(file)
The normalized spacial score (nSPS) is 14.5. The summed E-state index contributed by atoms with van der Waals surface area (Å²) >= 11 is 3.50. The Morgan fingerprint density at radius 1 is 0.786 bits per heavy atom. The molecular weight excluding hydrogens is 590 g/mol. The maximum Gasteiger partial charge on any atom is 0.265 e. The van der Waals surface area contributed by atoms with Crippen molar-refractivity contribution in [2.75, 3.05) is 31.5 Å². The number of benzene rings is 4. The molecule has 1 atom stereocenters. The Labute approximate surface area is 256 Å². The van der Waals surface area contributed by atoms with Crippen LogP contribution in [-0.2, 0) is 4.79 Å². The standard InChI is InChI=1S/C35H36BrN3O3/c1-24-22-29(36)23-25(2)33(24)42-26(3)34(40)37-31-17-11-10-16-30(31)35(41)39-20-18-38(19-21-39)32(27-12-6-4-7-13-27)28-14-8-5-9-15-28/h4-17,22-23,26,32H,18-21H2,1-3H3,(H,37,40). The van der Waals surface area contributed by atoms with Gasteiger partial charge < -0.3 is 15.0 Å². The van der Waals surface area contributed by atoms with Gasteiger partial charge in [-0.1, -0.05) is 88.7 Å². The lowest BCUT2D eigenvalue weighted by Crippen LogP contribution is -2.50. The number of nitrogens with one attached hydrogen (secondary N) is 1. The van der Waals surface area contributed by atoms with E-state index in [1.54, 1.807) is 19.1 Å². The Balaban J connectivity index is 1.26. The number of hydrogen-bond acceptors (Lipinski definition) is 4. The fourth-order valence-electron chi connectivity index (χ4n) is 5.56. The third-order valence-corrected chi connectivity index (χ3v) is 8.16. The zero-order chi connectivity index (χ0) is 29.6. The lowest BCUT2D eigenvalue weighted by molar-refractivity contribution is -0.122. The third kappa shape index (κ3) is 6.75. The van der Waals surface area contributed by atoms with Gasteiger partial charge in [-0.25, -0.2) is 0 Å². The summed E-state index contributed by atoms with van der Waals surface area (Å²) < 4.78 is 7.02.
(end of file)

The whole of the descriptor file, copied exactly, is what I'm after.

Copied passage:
The normalized spacial score (nSPS) is 14.5. The summed E-state index contributed by atoms with van der Waals surface area (Å²) >= 11 is 3.50. The Morgan fingerprint density at radius 1 is 0.786 bits per heavy atom. The molecular weight excluding hydrogens is 590 g/mol. The maximum Gasteiger partial charge on any atom is 0.265 e. The van der Waals surface area contributed by atoms with Crippen molar-refractivity contribution in [2.75, 3.05) is 31.5 Å². The number of benzene rings is 4. The molecule has 1 atom stereocenters. The Labute approximate surface area is 256 Å². The van der Waals surface area contributed by atoms with Crippen LogP contribution in [-0.2, 0) is 4.79 Å². The standard InChI is InChI=1S/C35H36BrN3O3/c1-24-22-29(36)23-25(2)33(24)42-26(3)34(40)37-31-17-11-10-16-30(31)35(41)39-20-18-38(19-21-39)32(27-12-6-4-7-13-27)28-14-8-5-9-15-28/h4-17,22-23,26,32H,18-21H2,1-3H3,(H,37,40). The van der Waals surface area contributed by atoms with Gasteiger partial charge < -0.3 is 15.0 Å². The van der Waals surface area contributed by atoms with Gasteiger partial charge in [-0.1, -0.05) is 88.7 Å². The lowest BCUT2D eigenvalue weighted by Crippen LogP contribution is -2.50. The number of nitrogens with one attached hydrogen (secondary N) is 1. The van der Waals surface area contributed by atoms with E-state index in [1.54, 1.807) is 19.1 Å². The Balaban J connectivity index is 1.26. The number of hydrogen-bond acceptors (Lipinski definition) is 4. The fourth-order valence-electron chi connectivity index (χ4n) is 5.56. The third-order valence-corrected chi connectivity index (χ3v) is 8.16. The zero-order chi connectivity index (χ0) is 29.6. The lowest BCUT2D eigenvalue weighted by molar-refractivity contribution is -0.122. The third kappa shape index (κ3) is 6.75. The van der Waals surface area contributed by atoms with Gasteiger partial charge in [-0.25, -0.2) is 0 Å². The summed E-state index contributed by atoms with van der Waals surface area (Å²) < 4.78 is 7.02.